After an 8-hour sit-in at Senator Jeff Sessions office in Alabama, NAACP President Cornell William Brooks has been arrested.
As the NY Times reported:
Protesters from the N.A.A.C.P., including its national president, were arrested on Tuesday after an hourslong sit-in at the Mobile, Ala., office of Senator Jeff Sessions, where they demanded that he withdraw his name from consideration as President-elect Donald J. Trump’s attorney general.
Almost two dozen civil rights activists occupied the office around 11 a.m. to denounce what they called the senator’s “hostile” attitude toward civil rights and the Voting Rights Act, which was weakened by a Supreme Court decision in 2013.
The sit-in ended shortly after 6:30 p.m. when the protesters refused an order from the building’s management to leave the premises. It was not immediately clear how many people had been arrested, but a live-stream broadcast on Facebook by Lee Hedgepeth, a local journalist, showed at least six people agreeing to be arrested and kneeling before the police in prayer.
“We are about to be arrested,” said Cornell William Brooks, the national president of the N.A.A.C.P., cutting short a phone call with a reporter on Tuesday night. “We are doing this as an act of civil disobedience standing in the tradition of Rosa Parks and members of the N.A.A.C.P. community.”
This is shameful:
There was a time when the NAACP stood against real racial injustice in the Democrat-run South during the Jim Crow-era. Now, they are attacking Trump’s highly qualified nominee for Attorney General. As Ken Blackwell explained in the Washington Times, these attacks are shameful:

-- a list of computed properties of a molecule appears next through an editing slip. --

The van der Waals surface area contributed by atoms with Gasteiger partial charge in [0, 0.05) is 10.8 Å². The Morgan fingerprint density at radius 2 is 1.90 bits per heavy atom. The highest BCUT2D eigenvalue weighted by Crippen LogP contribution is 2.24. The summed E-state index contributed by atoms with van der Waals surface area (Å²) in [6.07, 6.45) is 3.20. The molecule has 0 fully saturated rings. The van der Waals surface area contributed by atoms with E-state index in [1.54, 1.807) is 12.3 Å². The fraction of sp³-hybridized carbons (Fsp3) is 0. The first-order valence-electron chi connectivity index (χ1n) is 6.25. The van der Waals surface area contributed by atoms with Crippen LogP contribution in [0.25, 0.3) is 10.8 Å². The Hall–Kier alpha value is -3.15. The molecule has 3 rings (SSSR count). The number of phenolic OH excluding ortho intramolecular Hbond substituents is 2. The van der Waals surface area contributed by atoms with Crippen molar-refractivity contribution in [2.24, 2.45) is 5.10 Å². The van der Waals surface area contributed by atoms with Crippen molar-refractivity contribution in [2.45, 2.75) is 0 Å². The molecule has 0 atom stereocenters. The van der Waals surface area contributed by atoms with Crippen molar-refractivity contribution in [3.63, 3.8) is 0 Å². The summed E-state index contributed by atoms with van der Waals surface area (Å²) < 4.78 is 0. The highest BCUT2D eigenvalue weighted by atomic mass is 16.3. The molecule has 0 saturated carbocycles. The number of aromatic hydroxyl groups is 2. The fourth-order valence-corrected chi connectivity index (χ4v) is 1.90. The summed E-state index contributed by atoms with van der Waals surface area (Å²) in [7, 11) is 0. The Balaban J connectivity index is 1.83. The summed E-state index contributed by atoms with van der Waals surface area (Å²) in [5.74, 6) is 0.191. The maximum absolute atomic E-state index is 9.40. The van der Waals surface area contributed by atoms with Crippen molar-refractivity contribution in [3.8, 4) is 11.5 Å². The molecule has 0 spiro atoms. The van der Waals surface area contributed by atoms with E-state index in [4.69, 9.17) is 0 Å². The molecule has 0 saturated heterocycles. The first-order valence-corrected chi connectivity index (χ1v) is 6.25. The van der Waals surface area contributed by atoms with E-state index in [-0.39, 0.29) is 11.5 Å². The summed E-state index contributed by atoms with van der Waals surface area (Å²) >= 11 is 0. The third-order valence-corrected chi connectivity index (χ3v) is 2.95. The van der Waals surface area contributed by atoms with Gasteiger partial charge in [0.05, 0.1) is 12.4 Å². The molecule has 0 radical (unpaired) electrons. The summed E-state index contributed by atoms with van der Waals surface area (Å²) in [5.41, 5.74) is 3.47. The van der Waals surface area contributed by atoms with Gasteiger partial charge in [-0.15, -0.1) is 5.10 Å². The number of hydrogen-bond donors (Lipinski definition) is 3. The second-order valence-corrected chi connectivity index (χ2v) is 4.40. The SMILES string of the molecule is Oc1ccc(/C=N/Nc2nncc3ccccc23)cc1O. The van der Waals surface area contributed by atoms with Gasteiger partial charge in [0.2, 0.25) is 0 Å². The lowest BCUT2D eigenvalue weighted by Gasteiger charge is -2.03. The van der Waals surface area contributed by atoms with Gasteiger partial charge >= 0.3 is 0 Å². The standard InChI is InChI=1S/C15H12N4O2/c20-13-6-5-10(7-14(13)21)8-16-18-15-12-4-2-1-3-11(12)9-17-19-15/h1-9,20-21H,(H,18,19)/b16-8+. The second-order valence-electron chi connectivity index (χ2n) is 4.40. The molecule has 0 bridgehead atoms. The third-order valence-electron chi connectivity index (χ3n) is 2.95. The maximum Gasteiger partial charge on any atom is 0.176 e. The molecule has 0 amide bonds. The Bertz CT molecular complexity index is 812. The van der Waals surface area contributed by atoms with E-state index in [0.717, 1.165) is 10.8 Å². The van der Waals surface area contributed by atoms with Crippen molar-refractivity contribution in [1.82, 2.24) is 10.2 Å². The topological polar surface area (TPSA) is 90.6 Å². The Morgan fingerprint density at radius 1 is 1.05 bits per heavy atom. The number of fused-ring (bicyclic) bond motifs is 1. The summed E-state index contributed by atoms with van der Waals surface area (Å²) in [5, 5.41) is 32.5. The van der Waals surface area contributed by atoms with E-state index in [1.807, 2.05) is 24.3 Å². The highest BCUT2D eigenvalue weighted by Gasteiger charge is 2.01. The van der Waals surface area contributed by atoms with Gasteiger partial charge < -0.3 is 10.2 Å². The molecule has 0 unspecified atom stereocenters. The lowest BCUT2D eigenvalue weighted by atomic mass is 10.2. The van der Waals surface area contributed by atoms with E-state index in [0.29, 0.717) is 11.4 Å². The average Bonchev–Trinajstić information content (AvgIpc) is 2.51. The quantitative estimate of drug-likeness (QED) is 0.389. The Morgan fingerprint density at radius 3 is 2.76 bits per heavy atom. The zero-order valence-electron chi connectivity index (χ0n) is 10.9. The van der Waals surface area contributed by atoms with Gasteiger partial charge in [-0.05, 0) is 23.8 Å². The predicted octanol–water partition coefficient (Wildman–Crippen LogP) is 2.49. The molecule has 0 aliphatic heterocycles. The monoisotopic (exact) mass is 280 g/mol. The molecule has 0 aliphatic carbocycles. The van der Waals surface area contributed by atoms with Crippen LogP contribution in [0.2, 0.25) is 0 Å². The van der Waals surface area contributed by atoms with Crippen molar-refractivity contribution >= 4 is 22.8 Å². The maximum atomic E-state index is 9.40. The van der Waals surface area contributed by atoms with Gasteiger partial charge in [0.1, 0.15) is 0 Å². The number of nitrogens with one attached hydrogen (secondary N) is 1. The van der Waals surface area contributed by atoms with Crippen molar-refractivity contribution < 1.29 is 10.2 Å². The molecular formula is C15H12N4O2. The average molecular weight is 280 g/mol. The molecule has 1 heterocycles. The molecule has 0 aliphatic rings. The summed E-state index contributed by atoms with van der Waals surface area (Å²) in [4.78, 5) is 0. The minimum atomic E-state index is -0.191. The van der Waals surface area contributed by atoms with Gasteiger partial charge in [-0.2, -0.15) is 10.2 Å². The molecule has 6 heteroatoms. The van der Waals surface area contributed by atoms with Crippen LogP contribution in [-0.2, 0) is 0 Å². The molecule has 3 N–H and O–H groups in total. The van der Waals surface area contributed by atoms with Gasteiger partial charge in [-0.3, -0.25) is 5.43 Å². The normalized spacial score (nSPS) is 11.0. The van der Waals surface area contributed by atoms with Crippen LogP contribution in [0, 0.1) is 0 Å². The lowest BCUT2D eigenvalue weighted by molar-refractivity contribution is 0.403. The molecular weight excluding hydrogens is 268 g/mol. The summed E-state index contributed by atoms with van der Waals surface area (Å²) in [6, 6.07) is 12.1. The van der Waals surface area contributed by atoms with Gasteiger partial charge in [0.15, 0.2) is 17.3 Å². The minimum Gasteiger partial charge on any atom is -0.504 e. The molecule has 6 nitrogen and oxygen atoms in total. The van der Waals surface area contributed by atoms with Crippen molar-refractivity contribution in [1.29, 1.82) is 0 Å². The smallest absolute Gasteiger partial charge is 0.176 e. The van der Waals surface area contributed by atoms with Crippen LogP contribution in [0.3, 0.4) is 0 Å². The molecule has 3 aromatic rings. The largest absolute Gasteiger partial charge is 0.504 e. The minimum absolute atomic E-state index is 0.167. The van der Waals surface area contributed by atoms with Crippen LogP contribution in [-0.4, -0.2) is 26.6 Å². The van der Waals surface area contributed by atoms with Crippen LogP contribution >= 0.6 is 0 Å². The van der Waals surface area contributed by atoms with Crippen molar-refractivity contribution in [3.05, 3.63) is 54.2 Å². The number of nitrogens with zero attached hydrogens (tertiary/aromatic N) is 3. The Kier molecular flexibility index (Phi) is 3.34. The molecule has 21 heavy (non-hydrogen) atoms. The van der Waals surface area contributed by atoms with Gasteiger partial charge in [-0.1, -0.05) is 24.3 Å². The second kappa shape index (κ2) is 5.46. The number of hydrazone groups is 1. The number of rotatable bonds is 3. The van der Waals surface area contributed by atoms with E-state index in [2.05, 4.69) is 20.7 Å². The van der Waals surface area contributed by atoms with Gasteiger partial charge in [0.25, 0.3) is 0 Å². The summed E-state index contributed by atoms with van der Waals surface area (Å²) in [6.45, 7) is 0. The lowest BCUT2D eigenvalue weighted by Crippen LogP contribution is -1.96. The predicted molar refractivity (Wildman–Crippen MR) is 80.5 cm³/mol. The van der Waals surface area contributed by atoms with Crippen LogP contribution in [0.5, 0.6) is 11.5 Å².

Dishonest media attacks against President-Elect Donald Trump’s nominee for attorney general, Jeff Sessions, won’t derail his confirmation. But it’s important to discuss where they come from because not everyone who realizes their origin is comfortable with that conversation.
The Washington Post and Los Angeles Times spent more than a month working on stories that were exclusively about Jeff Sessions and race, to run before Mr. Sessions’ Senate Judiciary Committee hearing. Their aim was clear: to try to define Mr. Sessions as a caricature, stepping straight out of the segregated south and into the Department of Justice, ignoring his 20-year career as a United States senator.
There’s only one reason why large news organizations invest so much time, energy and money — they sent reporters to Alabama, each of whom spent a week there — to do these biased stories, and it’s time someone said what it is. The reason is because someone, somewhere, deep down doesn’t believe a white man from Alabama should be the attorney general of the United States.
That’s every bit as racist as saying a black man from Chicago shouldn’t be president of the United States.